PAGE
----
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Oct 8, 2008

Thoughts on the TI movement

You know, one of the legacies over the last two decades years of Taiwanese rule was the sort of soft collapse of the Taiwanese Independence movement as such. Most of the institutions are still there (WUFI, the Taiwan Independence Party (建國黨), etc). These groups originally called for terminating the ROC and its constitution and declaring independence.

But after A-bian's election and the end of the KMT's monopoly on governance, the TIer groups weakened considerably. Founding members of the TIP resigned en masse. Most groups started to argue along lines of DPP dogma which claimed Taiwan was already independent and need not even change the country name, even while promoting a new constitution.

And during Chen's term the KMT largely was forced to accept this sort of reasoning. Even when the KMT was refusing to say "one side, one country," they were forced to associate the ROC with Taiwan alone and abandon talk of unification, rarely mentioning "One China" but preferring just "92 consensus." Current VP Vincent Siew even reneged on his own wording of a "One China market" during the campaign, threatening the DPP with a lawsuit if they kept talking about it, despite the fact that Siew himself used the phrase in his own book.

I think that if Ma is able to move any of these "one country, two regions" issues beyond rhetoric, to institutionalize them further, then we're going to see a resurgence of the TI movement. I think he's already gone farther in rhetoric than most people will passively accept, especially given the poor governance. And I think Chen Yunlin will see that on his visit. China will be watching closely.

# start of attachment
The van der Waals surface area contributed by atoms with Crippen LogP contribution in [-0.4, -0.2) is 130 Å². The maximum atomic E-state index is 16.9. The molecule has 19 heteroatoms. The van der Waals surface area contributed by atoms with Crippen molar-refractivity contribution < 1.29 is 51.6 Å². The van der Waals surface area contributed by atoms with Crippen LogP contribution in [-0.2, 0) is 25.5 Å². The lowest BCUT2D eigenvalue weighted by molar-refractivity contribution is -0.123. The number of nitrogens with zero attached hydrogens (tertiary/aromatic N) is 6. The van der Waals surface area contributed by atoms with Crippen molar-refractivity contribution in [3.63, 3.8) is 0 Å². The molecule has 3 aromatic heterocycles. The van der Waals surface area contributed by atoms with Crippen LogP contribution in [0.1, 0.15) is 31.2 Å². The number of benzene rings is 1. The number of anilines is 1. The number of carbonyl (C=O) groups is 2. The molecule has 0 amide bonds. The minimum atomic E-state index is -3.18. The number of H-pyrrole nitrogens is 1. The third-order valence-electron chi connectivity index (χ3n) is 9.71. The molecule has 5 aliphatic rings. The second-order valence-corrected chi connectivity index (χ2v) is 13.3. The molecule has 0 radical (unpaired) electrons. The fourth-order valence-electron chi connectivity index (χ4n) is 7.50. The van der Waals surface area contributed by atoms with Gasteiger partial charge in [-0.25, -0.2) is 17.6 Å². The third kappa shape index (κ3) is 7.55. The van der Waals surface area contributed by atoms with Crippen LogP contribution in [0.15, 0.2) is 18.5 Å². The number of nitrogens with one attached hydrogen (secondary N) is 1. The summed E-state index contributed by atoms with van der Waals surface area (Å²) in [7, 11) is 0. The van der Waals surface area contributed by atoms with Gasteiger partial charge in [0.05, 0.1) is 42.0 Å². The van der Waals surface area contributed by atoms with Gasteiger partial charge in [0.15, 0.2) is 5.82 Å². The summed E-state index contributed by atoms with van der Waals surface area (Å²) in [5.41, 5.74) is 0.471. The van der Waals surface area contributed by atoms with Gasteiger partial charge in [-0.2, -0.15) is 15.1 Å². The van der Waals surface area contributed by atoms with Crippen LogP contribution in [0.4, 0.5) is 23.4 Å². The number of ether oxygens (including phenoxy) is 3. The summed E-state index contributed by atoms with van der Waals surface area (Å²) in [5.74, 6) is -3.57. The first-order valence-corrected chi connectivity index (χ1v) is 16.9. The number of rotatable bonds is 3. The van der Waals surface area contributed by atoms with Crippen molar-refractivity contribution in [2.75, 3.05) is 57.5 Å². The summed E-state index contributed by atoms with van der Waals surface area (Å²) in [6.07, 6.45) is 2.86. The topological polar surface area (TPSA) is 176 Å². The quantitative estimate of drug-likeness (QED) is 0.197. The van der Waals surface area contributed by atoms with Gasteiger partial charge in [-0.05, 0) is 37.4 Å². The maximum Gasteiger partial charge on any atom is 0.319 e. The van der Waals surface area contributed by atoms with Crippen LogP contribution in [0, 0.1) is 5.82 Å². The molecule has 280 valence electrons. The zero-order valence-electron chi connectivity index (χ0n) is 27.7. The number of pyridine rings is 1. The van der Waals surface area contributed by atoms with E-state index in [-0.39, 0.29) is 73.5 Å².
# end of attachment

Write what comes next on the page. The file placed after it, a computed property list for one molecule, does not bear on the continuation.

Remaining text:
And this is exactly why a backfire may hurt the KMT's aspirations: as Ma moves to further institutionalize this "one country, two regions" formula in future agreements with China, TIers will gain strength, the DPP will gain strength, and China will back off from signing anything serious for fear of a DPP victory. Because a DPP victory could leave certain benefits in place while giving the chance for the DPP to reject or reinterpret other provisions of agreements.

So I am starting to think Ma won't get his peace treaty this term. China will want to see the KMT win at least twice in a row, probably three times, and see a tamed DPP, before they'll give the KMT that ultimate sweetener. And Ma may not be lucky enough to get two terms.

1 comment:

Carlos said...

It was a similar story in Spain (very similar - both had a generalissimo ruling in very similar ways and dying in 1975). During the dictatorship, the Basque separatist group ETA enjoyed quite a bit of popular support not only within the Basque region, but also in the rest of Spain. For the most part, non-Basque Spanish believed in a united Spain, but there was a lot of sympathy due to the way Franco treated regions with their own languages and cultures.

After Spain democratized, the rest of Spain - and many within the Basque region too - believed that the new situation was good enough and they should be happy with it. Equal rights really calms people down, makes them less willing to take risks for potential gains that are mostly symbolic. So in Taiwan, it's no surprise that people are okay with being part of the ROC so long as it's democratic and mostly free.

It also explains why older Taiwanese feel closer ties to Japan. The Japanese occupation followed the exact same pattern as the ROC's: 20 years of brutal repression and bitterness, 30 years of slow liberalization and improved relations due to economic advances, and 10 years of quite advanced liberalization leading up to near-equality (I think with a month to go in the war, Japan elevated Taiwan to full Japanese status). So if you grew up near the end of the Japanese period, you got the good end of that cycle plus the bad end of the ROC's cycle. The young people now are just as accepting of the ROC. Not much we can do about it, 60 years seems to be what it takes to conquer a country. Let's just hope the cycle doesn't repeat itself under the PRC.